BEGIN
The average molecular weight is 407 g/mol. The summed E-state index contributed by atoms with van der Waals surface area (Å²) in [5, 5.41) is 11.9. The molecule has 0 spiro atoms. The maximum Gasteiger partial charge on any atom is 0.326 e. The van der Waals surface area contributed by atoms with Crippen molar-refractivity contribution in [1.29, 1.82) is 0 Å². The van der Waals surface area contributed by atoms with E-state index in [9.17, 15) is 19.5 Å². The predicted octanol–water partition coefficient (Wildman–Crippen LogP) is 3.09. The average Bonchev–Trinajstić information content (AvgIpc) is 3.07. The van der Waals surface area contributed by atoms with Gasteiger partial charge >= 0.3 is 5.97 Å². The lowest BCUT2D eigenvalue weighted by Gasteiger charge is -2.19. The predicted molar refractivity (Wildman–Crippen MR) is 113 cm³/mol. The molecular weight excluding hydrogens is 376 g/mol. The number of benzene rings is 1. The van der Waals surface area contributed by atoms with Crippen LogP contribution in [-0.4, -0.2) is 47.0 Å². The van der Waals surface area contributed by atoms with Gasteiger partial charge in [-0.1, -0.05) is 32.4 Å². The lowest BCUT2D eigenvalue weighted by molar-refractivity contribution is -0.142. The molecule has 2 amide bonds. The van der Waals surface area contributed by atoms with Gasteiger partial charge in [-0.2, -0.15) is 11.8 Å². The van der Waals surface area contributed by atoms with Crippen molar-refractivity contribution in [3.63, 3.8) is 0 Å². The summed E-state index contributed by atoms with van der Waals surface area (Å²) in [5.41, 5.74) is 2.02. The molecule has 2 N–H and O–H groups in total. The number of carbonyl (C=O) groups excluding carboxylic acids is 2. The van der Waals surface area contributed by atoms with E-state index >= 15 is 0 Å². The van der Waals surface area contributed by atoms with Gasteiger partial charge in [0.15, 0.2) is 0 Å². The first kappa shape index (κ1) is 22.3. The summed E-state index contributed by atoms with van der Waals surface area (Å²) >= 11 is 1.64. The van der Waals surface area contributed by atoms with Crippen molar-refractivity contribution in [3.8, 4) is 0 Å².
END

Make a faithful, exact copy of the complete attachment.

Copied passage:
The average molecular weight is 407 g/mol. The summed E-state index contributed by atoms with van der Waals surface area (Å²) in [5, 5.41) is 11.9. The molecule has 0 spiro atoms. The maximum Gasteiger partial charge on any atom is 0.326 e. The van der Waals surface area contributed by atoms with Crippen molar-refractivity contribution in [1.29, 1.82) is 0 Å². The van der Waals surface area contributed by atoms with E-state index in [9.17, 15) is 19.5 Å². The predicted octanol–water partition coefficient (Wildman–Crippen LogP) is 3.09. The average Bonchev–Trinajstić information content (AvgIpc) is 3.07. The van der Waals surface area contributed by atoms with Gasteiger partial charge >= 0.3 is 5.97 Å². The lowest BCUT2D eigenvalue weighted by Gasteiger charge is -2.19. The predicted molar refractivity (Wildman–Crippen MR) is 113 cm³/mol. The molecular weight excluding hydrogens is 376 g/mol. The number of benzene rings is 1. The van der Waals surface area contributed by atoms with Crippen LogP contribution in [-0.4, -0.2) is 47.0 Å². The van der Waals surface area contributed by atoms with Gasteiger partial charge in [-0.1, -0.05) is 32.4 Å². The lowest BCUT2D eigenvalue weighted by molar-refractivity contribution is -0.142. The molecule has 2 amide bonds. The van der Waals surface area contributed by atoms with Gasteiger partial charge in [-0.2, -0.15) is 11.8 Å². The van der Waals surface area contributed by atoms with Crippen molar-refractivity contribution in [3.63, 3.8) is 0 Å². The summed E-state index contributed by atoms with van der Waals surface area (Å²) in [5.41, 5.74) is 2.02. The molecule has 2 N–H and O–H groups in total. The number of carbonyl (C=O) groups excluding carboxylic acids is 2. The van der Waals surface area contributed by atoms with E-state index >= 15 is 0 Å². The van der Waals surface area contributed by atoms with Gasteiger partial charge in [0.15, 0.2) is 0 Å². The first kappa shape index (κ1) is 22.3. The summed E-state index contributed by atoms with van der Waals surface area (Å²) >= 11 is 1.64. The van der Waals surface area contributed by atoms with Crippen molar-refractivity contribution in [3.8, 4) is 0 Å².